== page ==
In the latest episode of “Is This Thing On?” GALE Director of Influencer Marketing and Content Partnerships Max Bass and GALE Creative Director Lindsey Brand discussed the evolution of influencer marketing covering:
- The difference between creators vs. influencers
- How working with influencers has changed in recent years
- Challenges and best practices when working with influencers and creators
- Why influencers should be a part of your media mix
Tune in to hear their expert opinions.
Please find the full transcript of the conversation below for easy reading, and please make sure to have a listen on Amazon, Apple Podcasts, Audible, iHeart, Spotify, Stitcher, TuneIn, or wherever else you listen to podcasts!
Bob Knorpp (00:00):
Is This Thing On.
Speaker 2 (00:06):
Welcome to Is This Thing On, an audio series from GALE exploring marketing life and random thoughts with business leaders from around the globe. On this episode, GALE Director of Influencer Marketing and Content Partnerships, Max Bass and GALE Creative Director Lindsey Brand speak with host Bob Knorpp about innovation in the media landscape. Let's join the conversation.
Bob Knorpp (00:33):
So talk to me a little bit more about working with creators today. A lot of people have problems working with creators, keeping them in line with compliance on regulations, et cetera, doing ads appropriately, egos, things like that. Max, maybe you can start. What are the biggest challenges that you face and how do you overcome them?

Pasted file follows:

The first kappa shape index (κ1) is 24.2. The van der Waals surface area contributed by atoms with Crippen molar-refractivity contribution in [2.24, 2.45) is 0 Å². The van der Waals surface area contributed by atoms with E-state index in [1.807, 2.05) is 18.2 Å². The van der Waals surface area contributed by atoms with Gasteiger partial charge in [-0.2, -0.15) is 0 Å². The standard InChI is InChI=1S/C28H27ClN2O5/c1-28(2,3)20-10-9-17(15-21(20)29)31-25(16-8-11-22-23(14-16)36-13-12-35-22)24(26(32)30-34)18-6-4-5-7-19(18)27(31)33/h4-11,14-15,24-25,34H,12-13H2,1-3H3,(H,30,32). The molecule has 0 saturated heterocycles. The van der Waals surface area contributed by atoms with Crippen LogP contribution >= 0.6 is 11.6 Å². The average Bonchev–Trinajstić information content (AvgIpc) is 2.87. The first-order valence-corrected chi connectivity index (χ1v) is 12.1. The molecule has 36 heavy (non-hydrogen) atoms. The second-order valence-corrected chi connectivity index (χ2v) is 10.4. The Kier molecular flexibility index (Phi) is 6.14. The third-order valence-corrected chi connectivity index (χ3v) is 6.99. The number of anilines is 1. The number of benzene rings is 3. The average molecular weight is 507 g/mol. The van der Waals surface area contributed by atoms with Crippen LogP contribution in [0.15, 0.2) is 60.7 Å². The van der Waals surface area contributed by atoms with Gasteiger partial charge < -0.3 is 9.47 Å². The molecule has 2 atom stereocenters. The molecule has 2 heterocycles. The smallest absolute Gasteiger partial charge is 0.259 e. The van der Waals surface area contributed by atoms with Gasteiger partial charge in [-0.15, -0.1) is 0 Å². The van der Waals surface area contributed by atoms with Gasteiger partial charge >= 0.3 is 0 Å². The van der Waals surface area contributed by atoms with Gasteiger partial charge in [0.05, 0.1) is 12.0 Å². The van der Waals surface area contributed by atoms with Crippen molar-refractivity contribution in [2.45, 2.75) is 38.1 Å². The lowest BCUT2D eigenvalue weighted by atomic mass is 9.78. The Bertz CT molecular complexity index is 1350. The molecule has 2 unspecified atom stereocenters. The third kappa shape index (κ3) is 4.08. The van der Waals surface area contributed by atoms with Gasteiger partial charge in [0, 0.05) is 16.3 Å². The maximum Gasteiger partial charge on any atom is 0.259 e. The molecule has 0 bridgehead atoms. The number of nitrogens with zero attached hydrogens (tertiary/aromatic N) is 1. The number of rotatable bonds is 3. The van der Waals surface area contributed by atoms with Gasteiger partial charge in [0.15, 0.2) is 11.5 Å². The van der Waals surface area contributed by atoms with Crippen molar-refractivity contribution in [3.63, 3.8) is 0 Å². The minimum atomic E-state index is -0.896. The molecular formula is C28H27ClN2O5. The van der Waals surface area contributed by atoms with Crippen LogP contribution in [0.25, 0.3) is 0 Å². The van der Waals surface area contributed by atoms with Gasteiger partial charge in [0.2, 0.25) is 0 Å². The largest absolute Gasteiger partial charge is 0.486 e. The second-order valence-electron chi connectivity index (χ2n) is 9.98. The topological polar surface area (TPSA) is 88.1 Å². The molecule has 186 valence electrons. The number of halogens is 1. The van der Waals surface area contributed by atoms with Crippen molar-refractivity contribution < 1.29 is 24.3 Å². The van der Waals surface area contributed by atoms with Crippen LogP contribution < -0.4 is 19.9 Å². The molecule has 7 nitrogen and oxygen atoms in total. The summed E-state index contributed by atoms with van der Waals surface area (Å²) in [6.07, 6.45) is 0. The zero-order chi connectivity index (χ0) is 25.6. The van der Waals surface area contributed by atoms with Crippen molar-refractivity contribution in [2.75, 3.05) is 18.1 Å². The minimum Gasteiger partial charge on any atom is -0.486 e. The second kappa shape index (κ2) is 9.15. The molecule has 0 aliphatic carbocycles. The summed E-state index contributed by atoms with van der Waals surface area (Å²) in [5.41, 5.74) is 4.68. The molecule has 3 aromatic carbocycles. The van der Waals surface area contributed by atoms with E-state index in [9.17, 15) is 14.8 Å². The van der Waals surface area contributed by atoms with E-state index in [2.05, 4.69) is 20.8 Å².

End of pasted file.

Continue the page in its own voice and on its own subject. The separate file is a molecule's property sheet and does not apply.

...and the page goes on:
Max Bass (00:52):
I think some of the biggest challenges are in the fact that today campaigns live in so many different places. Social media is segmented. Our audience may be across different platforms in multiple places, and we're trying to use influencers to reach them potentially across different channels. And I think in a lot of sense, in my view, the onus lies on the brand to pick the right creators, to brief them properly and to manage them throughout the process of the campaign. And I think in a lot of cases, there's an assumption that because the creators are doing great organic content for themselves, that they're going to take your brief, fully understand your brand that you've been immersed in and then run an element of your campaign on its own. And really, I think that's not the case. I think that every influencer campaign needs hands-on management from start to finish.
Lindsey Brand (01:46):
Yeah. And in addition to that, it's not enough to just tell them what to do. It's really working with them. And the brief itself has to cater towards their look and feel and give them the leeway to be who they are and what works well with their audience. They know their audience best, and brands really have to give that leeway to the creators they work with and balance between brand and their authentic self.
Bob Knorpp (02:12):